Animated corpses appear in stories all over the world throughout recorded history. But zombies have a distinct lineage— one that traces back to Equatorial and Central Africa. The first clue is in the word “zombie” itself. Its exact etymological origins are unknown, but there are several candidates.
The Mitsogho people of Gabon, for example, use the word “ndzumbi” for a corpse. The Kikongo word “nzambi” refers variously to the supreme being, an ancestor with superhuman abilities, or another deity.
And, in certain languages spoken in Angola and the Congo, “Zumbi” refers to an object inhabited by a spirit, or someone returned from the dead. There are also similarities in certain cultural beliefs. For example, in Kongo tradition, it’s thought that once someone dies, their spirit can be housed in a physical object which might bring protection and good luck.
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Similar beliefs about what might happen to someone’s soul after death are held in various parts of Africa. Between 1517 and 1804, France and Spain enslaved hundreds of thousands of African people, taking them to the Caribbean island that now contains Haiti and the Dominican Republic.
There, the religious beliefs of enslaved African people mixed with the Catholic traditions of colonial authorities and a religion known as “vodou” developed. According to some vodou beliefs, a person’s soul can be captured and stored, becoming a body-less “zombi.”
Alternatively, if a body isn’t properly attended to soon after death, a sorcerer called a “bokor” can capture a corpse and turn it into a soulless zombi that will perform their bidding. Historically, these zombis were said to be put to work as laborers who needed neither food nor rest and would enrich their captor’s fortune.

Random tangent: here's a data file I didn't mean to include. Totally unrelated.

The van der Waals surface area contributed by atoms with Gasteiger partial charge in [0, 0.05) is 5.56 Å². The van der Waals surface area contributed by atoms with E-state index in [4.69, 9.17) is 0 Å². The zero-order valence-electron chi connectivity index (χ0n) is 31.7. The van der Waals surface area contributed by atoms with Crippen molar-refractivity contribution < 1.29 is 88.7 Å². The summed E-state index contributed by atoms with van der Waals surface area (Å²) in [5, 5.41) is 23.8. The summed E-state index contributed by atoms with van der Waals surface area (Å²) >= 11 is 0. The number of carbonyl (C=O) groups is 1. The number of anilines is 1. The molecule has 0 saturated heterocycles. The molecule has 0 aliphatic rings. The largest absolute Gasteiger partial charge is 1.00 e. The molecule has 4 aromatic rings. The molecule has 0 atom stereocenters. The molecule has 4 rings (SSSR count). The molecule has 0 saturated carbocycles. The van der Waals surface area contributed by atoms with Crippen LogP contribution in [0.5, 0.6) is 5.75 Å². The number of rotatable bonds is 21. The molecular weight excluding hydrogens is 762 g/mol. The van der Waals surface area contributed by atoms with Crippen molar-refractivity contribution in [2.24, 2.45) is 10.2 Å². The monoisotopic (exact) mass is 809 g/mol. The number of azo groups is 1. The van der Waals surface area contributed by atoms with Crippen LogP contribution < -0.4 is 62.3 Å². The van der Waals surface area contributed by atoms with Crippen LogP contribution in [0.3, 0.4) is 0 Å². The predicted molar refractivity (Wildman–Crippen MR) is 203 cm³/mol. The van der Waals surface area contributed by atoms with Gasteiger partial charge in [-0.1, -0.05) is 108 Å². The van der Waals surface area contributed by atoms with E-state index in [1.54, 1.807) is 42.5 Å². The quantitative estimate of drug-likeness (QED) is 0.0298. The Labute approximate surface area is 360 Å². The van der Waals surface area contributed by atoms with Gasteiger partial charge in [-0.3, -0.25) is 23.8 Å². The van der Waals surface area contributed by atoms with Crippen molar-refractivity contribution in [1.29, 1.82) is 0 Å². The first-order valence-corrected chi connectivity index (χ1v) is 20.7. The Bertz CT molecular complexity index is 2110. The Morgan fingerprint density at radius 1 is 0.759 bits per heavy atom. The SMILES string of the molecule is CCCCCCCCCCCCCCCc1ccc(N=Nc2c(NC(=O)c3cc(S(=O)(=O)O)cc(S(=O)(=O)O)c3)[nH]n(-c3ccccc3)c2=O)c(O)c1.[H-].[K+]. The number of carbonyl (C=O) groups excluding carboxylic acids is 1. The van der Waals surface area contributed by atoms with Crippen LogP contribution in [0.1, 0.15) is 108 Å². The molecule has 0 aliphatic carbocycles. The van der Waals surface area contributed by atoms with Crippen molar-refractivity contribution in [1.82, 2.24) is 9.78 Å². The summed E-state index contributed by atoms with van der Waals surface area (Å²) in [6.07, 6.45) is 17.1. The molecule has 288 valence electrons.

In other words, zombification seemed to represent the horrors of enslavement that many Haitian people experienced. It was the worst possible fate: a form of enslavement that not even death could free you from.
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The zombi was deprived of an afterlife and trapped in eternal subjugation. Because of this, in Haitian culture, zombis are commonly seen as victims deserving of sympathy and care. The zombie underwent a transformation after the US occupation of Haiti began in 1915— this time, through the lens of Western pop culture.
During the occupation, US citizens propagated many racist beliefs about Black Haitian people. Among false accounts of devil worship and human sacrifice, zombie stories captured the American imagination. And in 1932, zombies debuted on the big screen in a film called “White Zombie.”
Set in Haiti, the film’s protagonist must rescue his fiancée from an evil vodou master who runs a sugar mill using zombi labor. Notably, the film’s main object of sympathy isn’t the enslaved workforce, but the victimized white woman.
Over the following decades, zombies appeared in many American films, usually with loose references to Haitian culture, though some veered off to involve aliens and Nazis. Then came the wildly influential 1968 film “Night of the Living Dead,” in which a group of strangers tries to survive an onslaught of slow-moving, flesh-eating monsters.
The film’s director remarked that he never envisioned his living dead as zombies. Instead, it was the audience who recognized them as such. But from then on, zombies became linked to an insatiable craving for flesh— with a particular taste for brains added in 1985′s “The Return of the Living Dead.”
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In these and many subsequent films, no sorcerer controls the zombies; they’re the monsters. And in many iterations, later fueled by 2002′s “28 Days Later,” zombification became a contagious phenomenon.
For decades now, artists around the world have used zombies to shine a light on the social ills and anxieties of their moment— from consumer culture to the global lack of disaster preparedness. But, in effect, American pop culture also initially erased the zombies origins— cannibalizing its original significance and transforming the victim into the monster.